Blog post by Gwen
Photo: Matthew Zhuk, courtesy Ex Idolo perfumes
The perfume gods often have their own ways of speaking to us. Sometimes it’s through a whiff of something in the air, sometimes it’s through the recommendation of a friend and sometimes it’s through writing.
In April I read this on the 1000 Fragrances website:
"One of the most spectacular compositions of the year comes from an unexpected place. There comes a time in the life of perfumes when all that has been said or done in a certain perspective is reunited in a beautiful conclusion. Forget Tom Ford, Armani, Kilian or Fréderic Malle. The new oud so chic comes from London and is a fabulous perfume. Ex Idolo - Thirty Three. A pure marvel of style."
I made a note to myself to track it down but life got in the way and I didn’t think about it again until August when I read what Dariush Alavi said about Thirty-three on his Persolaise website:
"If you wish to have an authentically Arabian oud-y experience, Thirty Three is as close to the real deal as we're likely to get (which is curious, considering it comes from a UK brand.) So seek it out, hunt it down, procure a small sample for your collection, smell it, wear it, ingest it, if you must. Indulge yourself to your heart's content."
Two glowing reviews from highly regarded bloggers moved Thirty Three to the front burner, and the hunt was on. All my research led nowhere, until I read that the creator, Matthew Zhuk, is a Canadian living in London. I knew I had to connect with Matthew.
Am I ever glad I did. Over the course of our correspondence, I’ve gotten to know Matthew quite well. He is engaging, likeable, really, smart and fully committed to making great perfumes. And since I had my first sniff of Thirty Three I’d say that he is on the path to a successful career in perfumery.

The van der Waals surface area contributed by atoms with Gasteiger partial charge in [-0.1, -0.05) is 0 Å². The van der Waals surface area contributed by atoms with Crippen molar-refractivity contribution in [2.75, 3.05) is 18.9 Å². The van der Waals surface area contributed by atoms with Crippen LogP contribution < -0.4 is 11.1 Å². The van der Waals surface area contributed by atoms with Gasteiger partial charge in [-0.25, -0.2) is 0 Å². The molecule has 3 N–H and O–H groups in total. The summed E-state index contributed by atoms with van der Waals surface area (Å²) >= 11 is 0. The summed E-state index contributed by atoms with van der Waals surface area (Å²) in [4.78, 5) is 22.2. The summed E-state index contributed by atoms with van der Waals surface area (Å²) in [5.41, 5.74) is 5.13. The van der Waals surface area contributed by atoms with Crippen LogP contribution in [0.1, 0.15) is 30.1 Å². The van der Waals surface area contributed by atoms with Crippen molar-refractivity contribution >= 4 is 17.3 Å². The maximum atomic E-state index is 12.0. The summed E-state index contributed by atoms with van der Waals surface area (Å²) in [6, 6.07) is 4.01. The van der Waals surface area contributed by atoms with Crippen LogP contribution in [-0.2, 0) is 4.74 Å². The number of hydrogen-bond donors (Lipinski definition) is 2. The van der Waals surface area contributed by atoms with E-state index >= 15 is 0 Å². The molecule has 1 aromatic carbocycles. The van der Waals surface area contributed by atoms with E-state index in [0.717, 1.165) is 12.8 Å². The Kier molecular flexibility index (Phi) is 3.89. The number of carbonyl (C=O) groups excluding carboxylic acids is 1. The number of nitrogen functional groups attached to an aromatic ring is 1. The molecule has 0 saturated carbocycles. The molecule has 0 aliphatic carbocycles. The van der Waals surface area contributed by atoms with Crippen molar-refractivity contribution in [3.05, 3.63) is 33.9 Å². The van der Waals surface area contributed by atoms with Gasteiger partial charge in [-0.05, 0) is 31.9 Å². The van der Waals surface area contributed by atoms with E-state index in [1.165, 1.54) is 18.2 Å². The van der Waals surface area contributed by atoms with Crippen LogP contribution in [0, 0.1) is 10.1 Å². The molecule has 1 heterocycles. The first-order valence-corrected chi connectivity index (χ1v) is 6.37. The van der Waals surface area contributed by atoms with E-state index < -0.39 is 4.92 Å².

The name Thirty Three refers to number of years that the oud, which forms the backbone of the fragrance, was aged before being used in the fragrance. In fact, Thirty Three is the very first perfume on the market to use a vintage oud.
It opens with soft, spicy black pepper balanced with candied mandarin and a fetid note from caoutchouc, which is natural rubber. If the top notes sound strong, well, they don’t smell that way. They are handled in such a way that they create a gorgeous velvet opening that leads to a heart of Chinese rose and Taif rose, full, lush and cooled by orris. Then, there’s a slight metallic note, very subtle from Damascus steel, which Matthew says is a “reference the blades that are used by those who carve the fragrant oud out of the fallen Aquilaria timber”. It’s at the base that the vintage oud and patchouli show up and when they do, you’ll understand what all the excitement is about. The oud and rose are perfectly paired bringing out and highlighting the best in each other so that it isn’t too oud-y or too rosy and creating the best new, if not the best oud fragrance I’ve smelled in years.
The drydown is rich, dry, woody and deliriously gorgeous.
I could go on about it, but really Persolaise said it best: "The agar wood is inky and animalic, the florals are torrid and nocturnal, the woods glisten with haughty elegance and the musks complement the wearer's skin rather than dominating it."
The perfumes gods are speaking to you – pay attention!
Check out Thirty Three in our Shop.